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Today's Stichomancy for Paris Hilton

The first excerpt represents the element of Air. It speaks of mental influences and the process of thought, and is drawn from Mansfield Park by Jane Austen:

and their bickerings and jealousies. But, in general, I can assure you that they are all passed over, and all very ill used. Certainly, my home at my uncle's brought me acquainted with a circle of admirals. Of _Rears_ and _Vices_ I saw enough. Now do not be suspecting me of a pun, I entreat."

Edmund again felt grave, and only replied, "It is a noble profession."

"Yes, the profession is well enough under two circumstances: if it make the fortune, and there be discretion in spending it; but, in short, it is not a favourite profession of mine.


Mansfield Park
The second excerpt represents the element of Fire. It speaks of emotional influences and base passions, and is drawn from Early Short Fiction of Edith Wharton by Edith Wharton:

have offered him a large advance on his purchase, but that he refuses to sell at any price, though he certainly can't afford such luxuries; in fact, I don't see where he got enough money to buy the picture. He lives in the Via Papa Giulio."

Wyant sat at the table d'hote of his hotel, re-reading his friend's letter over a late luncheon. He had been five days in Siena without having found time to call on Doctor Lombard; not from any indifference to the opportunity presented, but because it was his first visit to the strange red city and he was still under the spell of its more conspicuous wonders--the brick palaces flinging out their wrought-iron torch-holders with a

The third excerpt represents the element of Water. It speaks of pure spiritual influences and feelings of love, and is drawn from Lay Morals by Robert Louis Stevenson:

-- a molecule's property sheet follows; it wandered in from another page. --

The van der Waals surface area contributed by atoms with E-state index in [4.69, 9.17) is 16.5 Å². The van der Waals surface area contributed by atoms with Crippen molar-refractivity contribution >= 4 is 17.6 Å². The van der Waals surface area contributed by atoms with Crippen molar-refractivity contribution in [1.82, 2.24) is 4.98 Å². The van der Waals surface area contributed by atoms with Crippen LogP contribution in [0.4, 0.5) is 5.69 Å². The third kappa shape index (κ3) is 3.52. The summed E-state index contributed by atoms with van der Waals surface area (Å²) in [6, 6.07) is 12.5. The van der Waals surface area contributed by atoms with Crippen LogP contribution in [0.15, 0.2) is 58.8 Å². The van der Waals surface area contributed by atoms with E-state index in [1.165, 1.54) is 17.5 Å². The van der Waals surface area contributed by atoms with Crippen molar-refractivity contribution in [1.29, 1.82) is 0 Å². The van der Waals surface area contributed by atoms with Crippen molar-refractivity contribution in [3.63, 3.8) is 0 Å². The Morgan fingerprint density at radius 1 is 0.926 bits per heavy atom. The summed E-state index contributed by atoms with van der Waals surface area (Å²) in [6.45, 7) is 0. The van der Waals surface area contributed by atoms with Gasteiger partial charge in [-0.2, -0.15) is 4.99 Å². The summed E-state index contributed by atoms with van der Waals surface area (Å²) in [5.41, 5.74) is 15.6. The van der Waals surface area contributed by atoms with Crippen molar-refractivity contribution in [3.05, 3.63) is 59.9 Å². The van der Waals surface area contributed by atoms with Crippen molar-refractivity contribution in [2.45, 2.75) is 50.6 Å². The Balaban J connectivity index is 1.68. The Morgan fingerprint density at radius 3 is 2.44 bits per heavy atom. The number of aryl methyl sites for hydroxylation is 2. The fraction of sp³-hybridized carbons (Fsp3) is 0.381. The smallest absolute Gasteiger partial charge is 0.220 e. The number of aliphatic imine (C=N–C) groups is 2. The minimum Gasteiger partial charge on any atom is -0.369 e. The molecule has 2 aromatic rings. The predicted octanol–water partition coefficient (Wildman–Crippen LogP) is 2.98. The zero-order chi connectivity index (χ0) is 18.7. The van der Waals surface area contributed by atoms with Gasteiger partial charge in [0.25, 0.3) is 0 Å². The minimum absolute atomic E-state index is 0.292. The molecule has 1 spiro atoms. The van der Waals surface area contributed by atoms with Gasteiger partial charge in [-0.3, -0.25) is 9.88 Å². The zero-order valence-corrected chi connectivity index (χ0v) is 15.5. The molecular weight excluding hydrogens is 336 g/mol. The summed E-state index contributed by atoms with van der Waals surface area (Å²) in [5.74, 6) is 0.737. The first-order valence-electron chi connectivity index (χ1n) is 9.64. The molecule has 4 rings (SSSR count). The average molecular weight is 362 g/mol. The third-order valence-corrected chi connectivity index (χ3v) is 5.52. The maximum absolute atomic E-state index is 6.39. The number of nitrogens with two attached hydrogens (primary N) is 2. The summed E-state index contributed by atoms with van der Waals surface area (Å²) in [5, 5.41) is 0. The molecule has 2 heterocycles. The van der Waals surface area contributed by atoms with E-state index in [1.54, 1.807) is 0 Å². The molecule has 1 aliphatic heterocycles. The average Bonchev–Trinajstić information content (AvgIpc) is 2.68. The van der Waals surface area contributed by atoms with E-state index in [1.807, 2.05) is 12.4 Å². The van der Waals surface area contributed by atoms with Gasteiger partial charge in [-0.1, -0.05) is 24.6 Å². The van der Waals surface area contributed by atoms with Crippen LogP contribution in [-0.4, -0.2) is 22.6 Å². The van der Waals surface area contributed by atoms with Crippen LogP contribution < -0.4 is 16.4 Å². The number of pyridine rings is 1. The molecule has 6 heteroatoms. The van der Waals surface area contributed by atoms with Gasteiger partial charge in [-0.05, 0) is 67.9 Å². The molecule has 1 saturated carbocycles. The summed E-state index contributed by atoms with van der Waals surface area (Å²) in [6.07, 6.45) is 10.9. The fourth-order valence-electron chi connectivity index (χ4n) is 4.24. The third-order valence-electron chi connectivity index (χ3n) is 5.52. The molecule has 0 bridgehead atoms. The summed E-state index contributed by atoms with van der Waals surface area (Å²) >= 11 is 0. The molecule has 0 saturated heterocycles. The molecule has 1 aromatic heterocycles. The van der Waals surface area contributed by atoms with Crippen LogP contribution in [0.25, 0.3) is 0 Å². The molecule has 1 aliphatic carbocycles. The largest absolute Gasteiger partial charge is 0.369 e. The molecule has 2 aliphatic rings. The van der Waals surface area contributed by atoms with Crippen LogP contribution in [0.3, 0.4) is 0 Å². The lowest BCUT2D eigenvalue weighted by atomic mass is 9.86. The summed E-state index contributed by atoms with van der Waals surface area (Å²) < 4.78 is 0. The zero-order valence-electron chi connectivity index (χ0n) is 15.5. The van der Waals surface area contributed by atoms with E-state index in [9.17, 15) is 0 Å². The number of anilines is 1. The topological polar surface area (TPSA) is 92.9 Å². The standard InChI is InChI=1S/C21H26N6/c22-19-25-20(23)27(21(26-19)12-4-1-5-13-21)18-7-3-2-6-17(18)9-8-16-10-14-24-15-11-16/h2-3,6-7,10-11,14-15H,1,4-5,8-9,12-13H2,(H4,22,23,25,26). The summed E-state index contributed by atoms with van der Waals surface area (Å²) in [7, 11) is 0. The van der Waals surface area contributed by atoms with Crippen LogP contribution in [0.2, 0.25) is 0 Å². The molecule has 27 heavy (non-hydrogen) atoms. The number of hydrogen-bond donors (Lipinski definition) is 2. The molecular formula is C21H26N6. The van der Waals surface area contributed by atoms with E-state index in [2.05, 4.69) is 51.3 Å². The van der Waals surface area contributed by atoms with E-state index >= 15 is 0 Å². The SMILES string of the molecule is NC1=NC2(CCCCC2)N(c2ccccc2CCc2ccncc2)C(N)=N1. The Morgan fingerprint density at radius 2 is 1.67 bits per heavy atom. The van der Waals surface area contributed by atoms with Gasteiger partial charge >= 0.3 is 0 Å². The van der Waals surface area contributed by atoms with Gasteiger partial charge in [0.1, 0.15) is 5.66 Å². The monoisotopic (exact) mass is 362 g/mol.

he seemed to put it by as if in jesting, not without bitterness.

The mistral blew in the city. The first day of that wind, they say in the countries where its voice is heard, it blows away all the dust, the second all the stones, and the third it blows back others from the mountains. It was now come to the third day; outside the pebbles flew like hail, and the face of the river was puckered, and the very building-stones in the walls of houses seemed to be curdled with the savage cold and fury of that continuous blast. It could be heard to hoot in all the chimneys of the city; it swept about the

The fourth excerpt represents the element of Earth. It speaks of physical influences and the impact of the unseen on the visible world, and is drawn from Mrs. Warren's Profession by George Bernard Shaw:

credit, and asked them to send you the lodgment receipt. In future I shall support myself.

MRS WARREN [not daring to understand] Wasnt it enough? Why didnt you tell me? [With a cunning gleam in her eye] I'll double it: I was intending to double it. Only let me know how much you want.

VIVIE. You know very well that that has nothing to do with it. From this time I go my own way in my own business and among my own friends. And you will go yours. [She rises]. Goodbye.

MRS WARREN [rising, appalled] Goodbye?

VIVIE. Yes: goodbye. Come: dont let us make a useless scene: you understand perfectly well. Sir George Crofts has told me the